--Binge Eating Disorder. Some might see this as a form of disease mongering--that is, expanding the definitions of diseases to label more and more people as mentally impaired. But in fact I see patients with BED (as it's abbreviated) in my office with some frequency. These are not just overeaters, but rather patients who compulsively binge and have lost all sense of control.

--Risk Syndrome for Psychosis. This is a bit more iffy a proposal in my opinion. The idea is that you can diagnose people who have milder symptoms of psychosis before they develop full blown schizophrenia. Then, maybe you can prevent a more severe disease by starting them on prophylactic antipsychotics. But the research is debatable. Only about 35% of patients who qualify for this "pre-psychosis" end up developing true psychosis. I doubt this will make it into the final DSM-5 as an official disorder.

There are others potential disorders to examine, but I'll look at those in future posts. We all have a few years to comment on these proposals, and I think they are offered in the spirit of healthy conversation and debate. Thumbs up to the DSM Task Force.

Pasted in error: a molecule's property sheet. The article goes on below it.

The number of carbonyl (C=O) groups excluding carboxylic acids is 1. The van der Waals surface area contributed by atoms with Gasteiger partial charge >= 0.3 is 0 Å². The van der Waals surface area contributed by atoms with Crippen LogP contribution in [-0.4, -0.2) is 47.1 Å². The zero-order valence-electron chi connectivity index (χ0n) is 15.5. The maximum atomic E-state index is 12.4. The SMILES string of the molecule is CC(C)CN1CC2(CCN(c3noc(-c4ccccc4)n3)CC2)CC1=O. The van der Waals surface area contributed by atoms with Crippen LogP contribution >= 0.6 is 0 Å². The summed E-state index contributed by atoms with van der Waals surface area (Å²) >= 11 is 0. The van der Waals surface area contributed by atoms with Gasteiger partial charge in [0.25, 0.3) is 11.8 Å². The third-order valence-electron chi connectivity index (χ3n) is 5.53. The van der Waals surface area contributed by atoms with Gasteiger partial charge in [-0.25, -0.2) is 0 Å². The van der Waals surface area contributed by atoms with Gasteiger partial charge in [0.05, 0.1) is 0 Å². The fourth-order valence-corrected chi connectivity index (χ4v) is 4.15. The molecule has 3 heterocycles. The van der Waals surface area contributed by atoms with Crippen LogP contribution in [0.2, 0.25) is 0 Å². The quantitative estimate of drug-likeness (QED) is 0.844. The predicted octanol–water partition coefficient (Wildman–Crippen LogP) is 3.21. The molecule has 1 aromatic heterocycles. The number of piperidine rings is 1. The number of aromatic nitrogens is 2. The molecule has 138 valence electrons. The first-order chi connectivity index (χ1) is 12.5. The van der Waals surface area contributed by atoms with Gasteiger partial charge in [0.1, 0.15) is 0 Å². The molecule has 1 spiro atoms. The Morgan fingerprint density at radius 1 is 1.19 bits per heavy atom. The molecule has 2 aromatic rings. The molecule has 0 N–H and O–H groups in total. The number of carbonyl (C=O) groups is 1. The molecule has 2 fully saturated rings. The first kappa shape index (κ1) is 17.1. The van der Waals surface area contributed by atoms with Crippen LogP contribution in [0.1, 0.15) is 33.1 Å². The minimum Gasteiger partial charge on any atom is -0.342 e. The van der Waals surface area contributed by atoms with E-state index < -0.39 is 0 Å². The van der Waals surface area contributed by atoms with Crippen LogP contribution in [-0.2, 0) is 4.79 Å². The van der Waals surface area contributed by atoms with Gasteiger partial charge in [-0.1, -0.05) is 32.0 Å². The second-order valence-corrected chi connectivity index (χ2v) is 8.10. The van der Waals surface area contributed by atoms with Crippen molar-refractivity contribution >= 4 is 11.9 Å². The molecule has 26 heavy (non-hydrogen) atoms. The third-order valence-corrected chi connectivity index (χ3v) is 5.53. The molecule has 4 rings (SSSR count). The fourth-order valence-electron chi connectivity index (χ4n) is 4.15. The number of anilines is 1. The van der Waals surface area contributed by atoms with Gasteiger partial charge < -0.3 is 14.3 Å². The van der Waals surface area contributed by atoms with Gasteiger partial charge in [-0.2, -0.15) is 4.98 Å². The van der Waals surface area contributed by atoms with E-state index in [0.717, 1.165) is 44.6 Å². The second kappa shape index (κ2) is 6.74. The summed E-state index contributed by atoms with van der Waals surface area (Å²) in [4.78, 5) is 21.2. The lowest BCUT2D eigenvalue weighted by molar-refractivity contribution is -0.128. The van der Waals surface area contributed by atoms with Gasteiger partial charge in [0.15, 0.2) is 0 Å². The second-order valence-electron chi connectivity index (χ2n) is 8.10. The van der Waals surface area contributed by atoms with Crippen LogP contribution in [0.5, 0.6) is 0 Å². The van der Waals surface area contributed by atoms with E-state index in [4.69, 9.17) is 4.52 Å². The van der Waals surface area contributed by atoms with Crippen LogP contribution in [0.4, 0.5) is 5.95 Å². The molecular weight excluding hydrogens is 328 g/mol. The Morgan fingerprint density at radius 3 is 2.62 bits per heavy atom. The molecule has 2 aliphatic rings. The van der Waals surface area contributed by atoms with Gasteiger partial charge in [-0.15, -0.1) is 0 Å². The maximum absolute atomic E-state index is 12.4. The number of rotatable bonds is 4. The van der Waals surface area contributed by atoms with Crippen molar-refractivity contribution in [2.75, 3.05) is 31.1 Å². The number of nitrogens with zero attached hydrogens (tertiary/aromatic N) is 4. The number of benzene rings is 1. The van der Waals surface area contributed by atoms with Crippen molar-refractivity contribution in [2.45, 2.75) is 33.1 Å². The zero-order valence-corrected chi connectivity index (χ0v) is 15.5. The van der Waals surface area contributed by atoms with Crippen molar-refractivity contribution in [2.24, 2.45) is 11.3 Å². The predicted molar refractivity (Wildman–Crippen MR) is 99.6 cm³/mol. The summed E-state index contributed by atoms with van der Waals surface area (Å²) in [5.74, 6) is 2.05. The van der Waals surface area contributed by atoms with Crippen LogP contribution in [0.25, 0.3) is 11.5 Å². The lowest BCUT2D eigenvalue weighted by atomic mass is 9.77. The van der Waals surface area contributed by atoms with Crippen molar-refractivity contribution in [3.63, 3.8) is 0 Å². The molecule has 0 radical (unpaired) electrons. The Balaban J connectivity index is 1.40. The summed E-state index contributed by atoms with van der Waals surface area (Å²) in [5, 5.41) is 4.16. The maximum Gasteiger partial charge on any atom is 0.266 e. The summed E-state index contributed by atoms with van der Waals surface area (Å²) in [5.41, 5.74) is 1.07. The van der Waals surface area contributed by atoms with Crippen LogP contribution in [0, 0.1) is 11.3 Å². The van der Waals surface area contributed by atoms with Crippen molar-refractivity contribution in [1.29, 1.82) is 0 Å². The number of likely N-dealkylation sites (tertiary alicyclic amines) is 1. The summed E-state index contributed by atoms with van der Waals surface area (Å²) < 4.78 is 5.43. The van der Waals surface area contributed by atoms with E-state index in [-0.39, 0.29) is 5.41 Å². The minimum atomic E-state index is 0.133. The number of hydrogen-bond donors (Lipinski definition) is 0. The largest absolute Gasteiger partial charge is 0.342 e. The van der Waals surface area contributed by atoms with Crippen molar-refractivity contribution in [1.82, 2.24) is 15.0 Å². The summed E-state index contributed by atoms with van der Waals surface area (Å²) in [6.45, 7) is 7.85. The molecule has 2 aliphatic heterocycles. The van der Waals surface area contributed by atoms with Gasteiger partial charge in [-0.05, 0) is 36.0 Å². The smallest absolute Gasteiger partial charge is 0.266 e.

SteveM said...

FYI: Here is Dr. Allen Frances' opinion of the current DSM V draft.

S said...

A reasonable, experienced, compassionate doctor will not be bound up by DSM diagnoses. So, for example, i doubt that the fate of BED in DSM V will affect the way you treat patients with BED, though its inclusion in the DSM may enable you to more accurately bill insurance or describe the problem to your colleagues. (Please do correct me if i'm wrong.)

But i suspect all of us here know that there are plenty of doctors who can't see past rigid categorization or have a two-dimensional view of their patients. Those are the ones susceptible to generalizing something like BED to include run-of-the-mill overeaters, and the ones who have been misdiagnosing troubled kids with pediatric bipolar disorder. It's not possible to create a DSM perfect enough to force these doctors into reasonable and accurate diagnosis. The problem with psychiatric diagnosis these days goes way beyond the categories we use, and that's my frustration with this debate.